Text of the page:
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An ambulance drove through the village of Ain Qana, Lebanon, where smoke from an explosion was spotted Tuesday.

An ambulance drove through the village of Ain Qana, Lebanon, where smoke from an explosion was spotted Tuesday.

Photo: aziz taher/Reuters

BEIRUT—A large explosion shook a Hezbollah stronghold in southern Lebanon on Tuesday, sending a thick plume of smoke over a country still reeling from the deadly Beirut explosion last month that devastated parts of the capital.

Smoke was seen rising from the area surrounding the towns of Ain Qana and Kafarfila, the state-run National News Agency reported, saying echoes of the blast were heard across the regions of Nabatiyeh and Iqlim al-Tuffah.

The news agency said there had been intensive Israeli flights over the area since the morning hours, but didn’t provide any other details.

Neither the cause of the blast nor whether there were casualties was immediately clear. It comes after security lapses led to the Aug. 4 explosion at Beirut’s port, which killed nearly 200 people, injured more than 6,000 and left thousands of homes in ruins.

Tuesday’s explosion was in an area controlled by Hezbollah, the Iranian-backed Shiite group that in recent years has become the dominant political and military force in Lebanon. Video footage from the scene showed residents of the village clambering over an area near the blast site that was covered with gray ash.

An official with Hezbollah’s media unit said no casualties were recorded in the blast.

A poster depicting Lebanon’s Hezbollah leader, Sayyed Hassan Nasrallah, at the entrance to Ain Qana, Lebanon, near Tuesday’s explosion.

A poster depicting Lebanon’s Hezbollah leader, Sayyed Hassan Nasrallah, at the entrance to Ain Qana, Lebanon, near Tuesday’s explosion.

Photo: aziz taher/Reuters

The explosion took place in a center affiliated with Ajyal al-Salam, or Generations of Peace, where explosive munitions gathered during cleaning operations were stored, the official said.

Soon after the blast, members of the group cordoned off the area to ensure the safety of civilians and began extinguishing the fire, the official added.

The center stores explosive material gathered in the aftermath of the monthlong war between Hezbollah and Israel in 2006. During the conflict, Israel dropped four million explosive devices on Lebanon, according to a report by Human Rights Watch.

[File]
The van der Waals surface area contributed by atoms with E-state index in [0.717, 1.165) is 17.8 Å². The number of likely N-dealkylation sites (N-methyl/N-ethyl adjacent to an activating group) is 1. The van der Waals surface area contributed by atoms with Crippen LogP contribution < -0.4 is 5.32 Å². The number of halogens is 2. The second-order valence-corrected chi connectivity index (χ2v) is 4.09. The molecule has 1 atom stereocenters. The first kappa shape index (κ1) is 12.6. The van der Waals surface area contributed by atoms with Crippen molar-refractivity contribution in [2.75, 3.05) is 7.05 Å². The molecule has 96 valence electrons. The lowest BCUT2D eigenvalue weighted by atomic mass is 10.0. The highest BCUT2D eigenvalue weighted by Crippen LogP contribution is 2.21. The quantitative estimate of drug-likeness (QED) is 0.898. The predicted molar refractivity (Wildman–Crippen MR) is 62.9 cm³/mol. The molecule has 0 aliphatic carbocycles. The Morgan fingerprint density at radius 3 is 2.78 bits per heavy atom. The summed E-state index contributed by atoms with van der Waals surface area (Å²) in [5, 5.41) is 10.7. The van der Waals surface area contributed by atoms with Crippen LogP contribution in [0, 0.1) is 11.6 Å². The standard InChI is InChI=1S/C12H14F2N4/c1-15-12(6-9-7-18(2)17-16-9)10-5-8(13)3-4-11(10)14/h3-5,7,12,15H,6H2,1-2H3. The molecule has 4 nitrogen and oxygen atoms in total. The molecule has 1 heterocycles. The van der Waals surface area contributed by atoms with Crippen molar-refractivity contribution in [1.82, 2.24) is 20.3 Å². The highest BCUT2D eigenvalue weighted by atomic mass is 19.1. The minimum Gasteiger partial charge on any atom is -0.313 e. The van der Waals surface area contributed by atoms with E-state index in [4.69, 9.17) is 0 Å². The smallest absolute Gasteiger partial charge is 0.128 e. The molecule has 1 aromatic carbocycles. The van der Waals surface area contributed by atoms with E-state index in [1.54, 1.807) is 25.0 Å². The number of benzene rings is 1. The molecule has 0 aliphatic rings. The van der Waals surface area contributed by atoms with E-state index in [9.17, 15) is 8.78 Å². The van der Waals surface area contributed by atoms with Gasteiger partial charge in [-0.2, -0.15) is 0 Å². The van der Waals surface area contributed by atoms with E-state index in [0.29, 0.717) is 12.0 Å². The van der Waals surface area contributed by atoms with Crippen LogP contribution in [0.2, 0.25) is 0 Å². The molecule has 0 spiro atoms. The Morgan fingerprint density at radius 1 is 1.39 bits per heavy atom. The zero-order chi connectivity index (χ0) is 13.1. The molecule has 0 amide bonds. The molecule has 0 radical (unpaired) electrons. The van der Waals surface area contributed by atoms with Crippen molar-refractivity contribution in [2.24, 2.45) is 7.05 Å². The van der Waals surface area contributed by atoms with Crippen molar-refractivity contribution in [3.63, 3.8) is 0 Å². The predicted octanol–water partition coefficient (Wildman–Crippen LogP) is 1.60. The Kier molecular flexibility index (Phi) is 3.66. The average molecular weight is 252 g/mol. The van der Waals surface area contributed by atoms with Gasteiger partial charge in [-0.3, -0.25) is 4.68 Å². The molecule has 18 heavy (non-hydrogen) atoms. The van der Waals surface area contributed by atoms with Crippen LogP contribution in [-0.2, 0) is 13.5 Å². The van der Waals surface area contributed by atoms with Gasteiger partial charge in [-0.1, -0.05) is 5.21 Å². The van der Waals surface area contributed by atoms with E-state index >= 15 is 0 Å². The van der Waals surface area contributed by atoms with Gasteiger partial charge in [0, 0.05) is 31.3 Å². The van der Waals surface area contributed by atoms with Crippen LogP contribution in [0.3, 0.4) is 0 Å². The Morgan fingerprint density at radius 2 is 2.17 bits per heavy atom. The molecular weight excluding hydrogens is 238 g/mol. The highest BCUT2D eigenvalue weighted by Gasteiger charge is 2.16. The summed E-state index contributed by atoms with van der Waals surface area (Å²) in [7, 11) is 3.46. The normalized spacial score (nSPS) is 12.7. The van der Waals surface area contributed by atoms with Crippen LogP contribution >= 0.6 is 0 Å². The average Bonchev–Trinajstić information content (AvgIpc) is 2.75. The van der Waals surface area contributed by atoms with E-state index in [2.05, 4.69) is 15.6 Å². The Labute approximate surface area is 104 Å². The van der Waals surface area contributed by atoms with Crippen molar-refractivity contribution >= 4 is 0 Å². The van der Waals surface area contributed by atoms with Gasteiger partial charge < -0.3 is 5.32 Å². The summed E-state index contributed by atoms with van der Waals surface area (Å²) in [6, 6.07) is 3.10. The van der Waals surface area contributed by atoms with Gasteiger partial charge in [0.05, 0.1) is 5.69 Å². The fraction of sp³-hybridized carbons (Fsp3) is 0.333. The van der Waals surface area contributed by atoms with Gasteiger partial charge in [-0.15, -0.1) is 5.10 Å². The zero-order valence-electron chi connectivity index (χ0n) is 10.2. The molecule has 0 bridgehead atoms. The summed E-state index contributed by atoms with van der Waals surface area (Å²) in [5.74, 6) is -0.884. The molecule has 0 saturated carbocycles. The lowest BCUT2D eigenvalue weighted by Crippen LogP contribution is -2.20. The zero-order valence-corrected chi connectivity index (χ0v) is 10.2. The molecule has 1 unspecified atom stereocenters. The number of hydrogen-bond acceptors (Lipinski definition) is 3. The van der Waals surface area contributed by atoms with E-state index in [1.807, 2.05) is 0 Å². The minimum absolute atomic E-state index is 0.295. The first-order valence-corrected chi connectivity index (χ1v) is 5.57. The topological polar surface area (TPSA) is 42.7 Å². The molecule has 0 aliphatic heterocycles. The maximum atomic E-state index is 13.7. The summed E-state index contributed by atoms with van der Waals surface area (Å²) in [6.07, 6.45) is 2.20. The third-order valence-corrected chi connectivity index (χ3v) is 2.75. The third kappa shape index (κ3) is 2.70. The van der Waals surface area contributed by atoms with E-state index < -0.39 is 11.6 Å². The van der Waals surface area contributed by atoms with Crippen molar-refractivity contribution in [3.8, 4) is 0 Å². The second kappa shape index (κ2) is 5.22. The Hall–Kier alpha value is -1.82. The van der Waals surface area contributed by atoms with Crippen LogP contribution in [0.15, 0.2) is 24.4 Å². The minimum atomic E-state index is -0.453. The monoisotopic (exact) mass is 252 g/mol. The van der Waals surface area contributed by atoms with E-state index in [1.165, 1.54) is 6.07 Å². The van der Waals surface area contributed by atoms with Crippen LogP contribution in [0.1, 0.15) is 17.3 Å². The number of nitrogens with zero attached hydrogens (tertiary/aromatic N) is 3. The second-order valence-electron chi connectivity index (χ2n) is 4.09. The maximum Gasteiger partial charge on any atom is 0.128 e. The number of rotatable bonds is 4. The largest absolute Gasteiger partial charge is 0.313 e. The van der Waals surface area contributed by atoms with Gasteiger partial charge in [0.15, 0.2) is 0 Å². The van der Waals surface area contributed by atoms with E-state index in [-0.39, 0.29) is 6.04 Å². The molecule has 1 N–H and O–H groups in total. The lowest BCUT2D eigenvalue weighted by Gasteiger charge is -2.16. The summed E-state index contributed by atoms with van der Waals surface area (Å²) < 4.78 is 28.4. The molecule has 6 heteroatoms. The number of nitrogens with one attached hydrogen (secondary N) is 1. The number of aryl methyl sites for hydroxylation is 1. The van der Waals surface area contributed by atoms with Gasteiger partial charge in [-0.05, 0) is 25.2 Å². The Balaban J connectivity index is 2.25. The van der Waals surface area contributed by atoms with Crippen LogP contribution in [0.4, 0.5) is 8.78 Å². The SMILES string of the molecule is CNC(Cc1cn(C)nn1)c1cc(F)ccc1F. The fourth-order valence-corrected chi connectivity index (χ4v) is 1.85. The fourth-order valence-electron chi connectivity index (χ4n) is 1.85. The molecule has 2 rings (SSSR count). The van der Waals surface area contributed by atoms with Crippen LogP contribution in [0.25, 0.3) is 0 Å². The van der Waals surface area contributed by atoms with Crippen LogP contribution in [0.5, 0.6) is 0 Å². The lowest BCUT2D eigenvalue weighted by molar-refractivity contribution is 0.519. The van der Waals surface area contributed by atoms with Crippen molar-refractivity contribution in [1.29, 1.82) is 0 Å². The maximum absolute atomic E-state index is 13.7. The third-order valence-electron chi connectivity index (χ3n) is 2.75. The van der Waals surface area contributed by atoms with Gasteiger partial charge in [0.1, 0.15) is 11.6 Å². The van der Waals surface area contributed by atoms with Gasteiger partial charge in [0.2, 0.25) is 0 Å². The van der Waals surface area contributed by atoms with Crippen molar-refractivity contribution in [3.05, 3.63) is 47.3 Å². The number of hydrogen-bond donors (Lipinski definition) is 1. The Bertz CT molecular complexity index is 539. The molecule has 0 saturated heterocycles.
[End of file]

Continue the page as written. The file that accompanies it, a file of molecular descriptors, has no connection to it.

Over the past year, Israel and Hezbollah have engaged in spurts of conflict as Israel has widened its campaign to blunt the threat posed by Iran’s ally, which it says is working to manufacture precision-guided missiles and build tunnels into northern Israel.

Israeli planes and drones conduct daily reconnaissance flights over southern Lebanon and often over Beirut.

In the most recent flare-up, Israel’s military in August said it struck Hezbollah observation posts along the Lebanese border in response to overnight cross-border fire.

After Tuesday’s explosion, Jonathan Conricus, an Israeli military spokesman, said the military doesn’t comment on foreign reports.

The explosion came as Lebanon’s political elite wrangles over the formation of a new government more than one month after the previous one resigned under pressure from protesters who blame the country’s leadership for years of negligence that culminated in the explosion at Beirut’s port.

Lebanese Prime Minister Hassan Diab and his government stepped down last month amid pressure from protesters demanding accountability for an explosion in Beirut on Aug. 4 that killed more than 150 people. Photo: Hannah McKay/ Reuters (Originally Published August 9, 2020)

An investigation into the blast has yet to determine who was responsible for nearly 3,000 tons of highly explosive material being stored at the port for nearly seven years.

A massive fire at a warehouse near the site of the Aug. 4 blast just weeks later was seen by some residents as further evidence of the Lebanese government’s failures.

The international community, led by France and the U.S., is urging Lebanese politicians to form a government so the country can unlock aid to help it recover from the explosion.

The Trump administration has sought to shape the process by blacklisting figures it says have aided Hezbollah and are part of systemic corruption that the U.S. says is contributing to the country’s economic and political crises.

But Hezbollah and its allies’ insistence on controlling the finance ministry, which signs off on all government spending, have stalled the process, according to analysts familiar with the discussions.

Ali Hamdan, an adviser to Lebanon’s parliamentary speaker, Nabih Berri, Hezbollah’s closest ally who currently controls the finance ministry, denied accusations that his faction is hampering the cabinet-formation process.

In response to a question about Lebanon’s fate should no government be formed soon, Lebanon’s president, Michel Aoun, said at a news conference Monday: “We are going to hell.”

Write to Isabel Coles at isabel.coles@wsj.com

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